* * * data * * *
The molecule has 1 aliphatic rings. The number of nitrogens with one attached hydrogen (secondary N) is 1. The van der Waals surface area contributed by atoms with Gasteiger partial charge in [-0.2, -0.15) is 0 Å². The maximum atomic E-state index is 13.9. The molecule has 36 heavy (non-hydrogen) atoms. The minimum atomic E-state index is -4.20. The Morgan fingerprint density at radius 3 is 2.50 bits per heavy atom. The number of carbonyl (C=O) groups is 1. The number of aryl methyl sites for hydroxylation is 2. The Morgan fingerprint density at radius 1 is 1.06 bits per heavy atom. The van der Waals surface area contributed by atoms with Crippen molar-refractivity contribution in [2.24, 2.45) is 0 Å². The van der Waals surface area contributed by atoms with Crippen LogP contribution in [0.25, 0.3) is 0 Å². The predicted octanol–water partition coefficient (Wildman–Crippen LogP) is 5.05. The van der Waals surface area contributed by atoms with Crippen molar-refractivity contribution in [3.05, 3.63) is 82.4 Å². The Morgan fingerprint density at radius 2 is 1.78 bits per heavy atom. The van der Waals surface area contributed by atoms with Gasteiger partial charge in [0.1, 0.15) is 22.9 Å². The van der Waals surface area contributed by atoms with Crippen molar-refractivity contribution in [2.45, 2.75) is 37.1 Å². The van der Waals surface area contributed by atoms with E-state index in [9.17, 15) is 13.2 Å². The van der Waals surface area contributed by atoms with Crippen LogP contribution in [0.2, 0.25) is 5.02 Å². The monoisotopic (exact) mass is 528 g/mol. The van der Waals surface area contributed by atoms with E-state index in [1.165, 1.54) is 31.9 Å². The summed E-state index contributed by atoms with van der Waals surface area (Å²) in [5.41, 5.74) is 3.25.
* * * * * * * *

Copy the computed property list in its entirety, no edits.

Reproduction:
The molecule has 1 aliphatic rings. The number of nitrogens with one attached hydrogen (secondary N) is 1. The van der Waals surface area contributed by atoms with Gasteiger partial charge in [-0.2, -0.15) is 0 Å². The maximum atomic E-state index is 13.9. The molecule has 36 heavy (non-hydrogen) atoms. The minimum atomic E-state index is -4.20. The Morgan fingerprint density at radius 3 is 2.50 bits per heavy atom. The number of carbonyl (C=O) groups is 1. The number of aryl methyl sites for hydroxylation is 2. The Morgan fingerprint density at radius 1 is 1.06 bits per heavy atom. The van der Waals surface area contributed by atoms with Crippen molar-refractivity contribution in [2.24, 2.45) is 0 Å². The van der Waals surface area contributed by atoms with Crippen LogP contribution in [0.25, 0.3) is 0 Å². The predicted octanol–water partition coefficient (Wildman–Crippen LogP) is 5.05. The van der Waals surface area contributed by atoms with Crippen molar-refractivity contribution in [3.05, 3.63) is 82.4 Å². The Morgan fingerprint density at radius 2 is 1.78 bits per heavy atom. The van der Waals surface area contributed by atoms with Gasteiger partial charge in [0.1, 0.15) is 22.9 Å². The van der Waals surface area contributed by atoms with Crippen molar-refractivity contribution in [2.45, 2.75) is 37.1 Å². The van der Waals surface area contributed by atoms with E-state index in [9.17, 15) is 13.2 Å². The van der Waals surface area contributed by atoms with Crippen LogP contribution in [0.2, 0.25) is 5.02 Å². The monoisotopic (exact) mass is 528 g/mol. The van der Waals surface area contributed by atoms with E-state index in [1.165, 1.54) is 31.9 Å². The summed E-state index contributed by atoms with van der Waals surface area (Å²) in [5.41, 5.74) is 3.25.